Upon the 70th anniversary of the United Nations, the world is "losing the fight" against security threats and "justice challenges" that face the world today, according to former Secretary of State Madeleine Albright and former U.N. Undersecretary Ibrahim Gambari.
"From Syria to sub-Saharan Africa, a marked increase in mass atrocities has undermined basic human rights and reversed the trend of declining political violence that began with the end of the Cold War," Albright and Gambari write in an opinion piece for USA Today
Gambari also served as the foreign minister of Nigeria.
"Climate change, cyberattacks, and the threat of cross-border economic shocks also pose grave implications for global security and justice," they contend.
In order to be successful against these threats, the U.N. must adapt, Albright and Gambari say.
"A failure to do so risks prolonging and deepening our present global crises," they warn.
The two former diplomats suggest "six reforms" that the U.N. should consider in order to take on the threats that the international community is facing.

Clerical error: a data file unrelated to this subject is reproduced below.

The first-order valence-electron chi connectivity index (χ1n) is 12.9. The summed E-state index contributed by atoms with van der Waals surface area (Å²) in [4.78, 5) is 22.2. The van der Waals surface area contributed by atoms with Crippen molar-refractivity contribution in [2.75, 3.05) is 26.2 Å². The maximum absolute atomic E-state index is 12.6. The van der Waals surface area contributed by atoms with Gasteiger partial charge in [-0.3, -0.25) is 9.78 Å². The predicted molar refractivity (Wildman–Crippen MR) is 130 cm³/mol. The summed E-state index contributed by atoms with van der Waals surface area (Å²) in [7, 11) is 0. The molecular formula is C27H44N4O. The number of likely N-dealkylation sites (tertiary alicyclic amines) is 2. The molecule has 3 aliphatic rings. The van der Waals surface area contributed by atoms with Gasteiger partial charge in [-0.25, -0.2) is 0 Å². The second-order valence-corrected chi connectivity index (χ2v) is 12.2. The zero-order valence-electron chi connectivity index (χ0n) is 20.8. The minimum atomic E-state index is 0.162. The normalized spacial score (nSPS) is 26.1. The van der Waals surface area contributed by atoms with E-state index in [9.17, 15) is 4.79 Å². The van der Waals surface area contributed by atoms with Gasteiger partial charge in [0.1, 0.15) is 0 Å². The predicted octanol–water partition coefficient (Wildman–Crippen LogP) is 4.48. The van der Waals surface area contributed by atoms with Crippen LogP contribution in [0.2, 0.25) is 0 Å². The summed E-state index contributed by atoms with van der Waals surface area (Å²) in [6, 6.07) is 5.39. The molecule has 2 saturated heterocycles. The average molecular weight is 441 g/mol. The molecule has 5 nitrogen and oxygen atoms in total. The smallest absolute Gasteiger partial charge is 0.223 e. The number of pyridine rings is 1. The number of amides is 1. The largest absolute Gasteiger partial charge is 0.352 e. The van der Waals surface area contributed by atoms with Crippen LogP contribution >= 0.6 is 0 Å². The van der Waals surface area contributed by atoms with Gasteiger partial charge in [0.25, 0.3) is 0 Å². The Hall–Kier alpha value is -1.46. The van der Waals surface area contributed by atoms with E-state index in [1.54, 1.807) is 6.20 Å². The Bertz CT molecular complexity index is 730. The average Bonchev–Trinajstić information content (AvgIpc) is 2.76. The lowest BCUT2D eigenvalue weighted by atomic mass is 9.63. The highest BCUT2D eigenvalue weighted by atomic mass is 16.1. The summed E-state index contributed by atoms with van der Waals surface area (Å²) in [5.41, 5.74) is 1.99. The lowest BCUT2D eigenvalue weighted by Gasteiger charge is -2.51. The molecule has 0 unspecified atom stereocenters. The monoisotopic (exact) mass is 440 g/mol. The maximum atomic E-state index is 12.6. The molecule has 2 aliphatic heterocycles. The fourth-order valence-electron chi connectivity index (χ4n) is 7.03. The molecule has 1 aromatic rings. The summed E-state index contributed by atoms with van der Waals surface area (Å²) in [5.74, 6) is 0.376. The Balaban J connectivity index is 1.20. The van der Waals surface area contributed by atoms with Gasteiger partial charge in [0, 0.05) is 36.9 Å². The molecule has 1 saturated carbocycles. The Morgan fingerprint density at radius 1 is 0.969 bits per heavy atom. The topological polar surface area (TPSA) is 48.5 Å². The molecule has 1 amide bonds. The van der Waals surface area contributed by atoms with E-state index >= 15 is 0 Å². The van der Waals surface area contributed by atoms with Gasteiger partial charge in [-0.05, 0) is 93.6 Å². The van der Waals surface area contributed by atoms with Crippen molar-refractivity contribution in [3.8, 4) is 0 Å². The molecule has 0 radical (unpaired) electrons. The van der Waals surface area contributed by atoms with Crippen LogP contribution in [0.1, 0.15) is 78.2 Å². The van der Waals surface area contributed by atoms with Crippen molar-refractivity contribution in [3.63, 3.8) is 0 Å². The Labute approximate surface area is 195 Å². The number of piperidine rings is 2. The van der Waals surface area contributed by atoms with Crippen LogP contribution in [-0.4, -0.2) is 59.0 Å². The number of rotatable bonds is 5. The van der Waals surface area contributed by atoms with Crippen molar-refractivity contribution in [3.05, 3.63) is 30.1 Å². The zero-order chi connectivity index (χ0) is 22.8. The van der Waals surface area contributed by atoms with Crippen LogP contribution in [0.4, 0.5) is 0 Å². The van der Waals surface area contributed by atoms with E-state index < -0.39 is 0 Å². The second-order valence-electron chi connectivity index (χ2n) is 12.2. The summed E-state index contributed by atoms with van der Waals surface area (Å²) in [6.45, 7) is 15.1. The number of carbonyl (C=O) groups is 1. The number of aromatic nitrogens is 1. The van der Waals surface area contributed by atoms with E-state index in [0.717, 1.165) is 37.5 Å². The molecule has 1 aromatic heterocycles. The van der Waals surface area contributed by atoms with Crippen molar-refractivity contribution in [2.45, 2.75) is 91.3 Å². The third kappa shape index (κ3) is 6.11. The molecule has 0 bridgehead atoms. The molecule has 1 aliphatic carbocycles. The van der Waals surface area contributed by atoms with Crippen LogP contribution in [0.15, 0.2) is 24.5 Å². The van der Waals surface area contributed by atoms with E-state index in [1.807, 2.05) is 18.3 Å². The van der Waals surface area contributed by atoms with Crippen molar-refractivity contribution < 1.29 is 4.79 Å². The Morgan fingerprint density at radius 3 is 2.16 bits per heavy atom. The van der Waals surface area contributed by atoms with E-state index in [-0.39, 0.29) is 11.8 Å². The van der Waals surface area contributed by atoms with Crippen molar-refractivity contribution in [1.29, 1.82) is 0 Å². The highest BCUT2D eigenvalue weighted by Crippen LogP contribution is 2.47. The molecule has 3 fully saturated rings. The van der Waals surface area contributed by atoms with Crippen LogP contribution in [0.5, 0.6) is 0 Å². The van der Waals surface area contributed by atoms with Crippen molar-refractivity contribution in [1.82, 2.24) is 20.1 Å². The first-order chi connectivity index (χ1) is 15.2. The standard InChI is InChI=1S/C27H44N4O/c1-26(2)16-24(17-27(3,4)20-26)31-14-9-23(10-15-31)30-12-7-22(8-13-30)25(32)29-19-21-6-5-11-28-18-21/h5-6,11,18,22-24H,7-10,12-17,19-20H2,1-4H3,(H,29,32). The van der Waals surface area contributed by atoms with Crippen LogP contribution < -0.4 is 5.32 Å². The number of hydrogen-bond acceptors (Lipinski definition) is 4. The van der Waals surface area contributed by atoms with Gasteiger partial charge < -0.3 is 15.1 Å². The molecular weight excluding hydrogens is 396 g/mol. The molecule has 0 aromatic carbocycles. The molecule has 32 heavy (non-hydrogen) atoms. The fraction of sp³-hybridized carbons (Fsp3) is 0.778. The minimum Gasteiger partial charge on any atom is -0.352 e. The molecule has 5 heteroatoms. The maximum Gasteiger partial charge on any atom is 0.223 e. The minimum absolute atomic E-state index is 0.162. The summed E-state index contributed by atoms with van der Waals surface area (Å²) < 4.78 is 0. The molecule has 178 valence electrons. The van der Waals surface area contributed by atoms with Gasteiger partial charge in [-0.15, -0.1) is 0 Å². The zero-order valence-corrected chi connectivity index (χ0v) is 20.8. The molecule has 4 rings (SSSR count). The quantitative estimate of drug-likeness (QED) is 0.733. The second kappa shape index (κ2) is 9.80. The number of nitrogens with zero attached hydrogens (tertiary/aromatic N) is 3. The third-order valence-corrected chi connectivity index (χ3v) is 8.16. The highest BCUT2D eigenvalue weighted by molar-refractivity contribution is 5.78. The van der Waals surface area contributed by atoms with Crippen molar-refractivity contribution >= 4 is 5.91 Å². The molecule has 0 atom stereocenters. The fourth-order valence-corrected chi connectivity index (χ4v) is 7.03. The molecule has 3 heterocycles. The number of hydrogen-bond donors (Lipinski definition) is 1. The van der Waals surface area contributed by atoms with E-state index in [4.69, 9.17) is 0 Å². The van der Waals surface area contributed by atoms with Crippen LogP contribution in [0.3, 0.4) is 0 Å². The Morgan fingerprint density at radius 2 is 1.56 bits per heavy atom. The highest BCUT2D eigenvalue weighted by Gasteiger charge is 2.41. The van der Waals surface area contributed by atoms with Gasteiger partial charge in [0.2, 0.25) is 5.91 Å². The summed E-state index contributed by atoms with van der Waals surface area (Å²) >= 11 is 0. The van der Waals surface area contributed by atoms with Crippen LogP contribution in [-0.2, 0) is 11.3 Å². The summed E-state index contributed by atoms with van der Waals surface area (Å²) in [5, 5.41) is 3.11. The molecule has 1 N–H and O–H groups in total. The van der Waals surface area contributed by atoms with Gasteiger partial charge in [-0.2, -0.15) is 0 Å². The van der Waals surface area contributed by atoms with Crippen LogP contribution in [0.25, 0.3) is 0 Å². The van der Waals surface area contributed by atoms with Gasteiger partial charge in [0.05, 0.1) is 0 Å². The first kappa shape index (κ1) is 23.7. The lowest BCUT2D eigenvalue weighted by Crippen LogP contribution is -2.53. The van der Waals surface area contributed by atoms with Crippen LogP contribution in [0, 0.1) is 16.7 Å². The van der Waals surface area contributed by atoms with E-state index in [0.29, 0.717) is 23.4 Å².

Their suggestions include: strengthening "the conflict prevention and peacebuilding roles of the International Court of Justice and UN Human Rights Council"; enhancing "climate governance through new networks and increased accountability;" establishing "a 'G20 Plus' to avert financial shocks and deliver on the Post-2015 Development Agenda"; investing "in a new generation on UN and regional peace operations and transform the Peacebuilding Commission into an empowered Council"; creating "a United Nations Parliamentary Network to raise greater awareness and participation by strengthening the voices of legislators in global institutions"; and reforming and expanding "the Security Council and broaden its engagement."
Albright and Gambari have been serving as co-chairs on the Commission on Global Security, Justice & Governance.
They say that these reforms are described in greater detail in a report that was released Tuesday.
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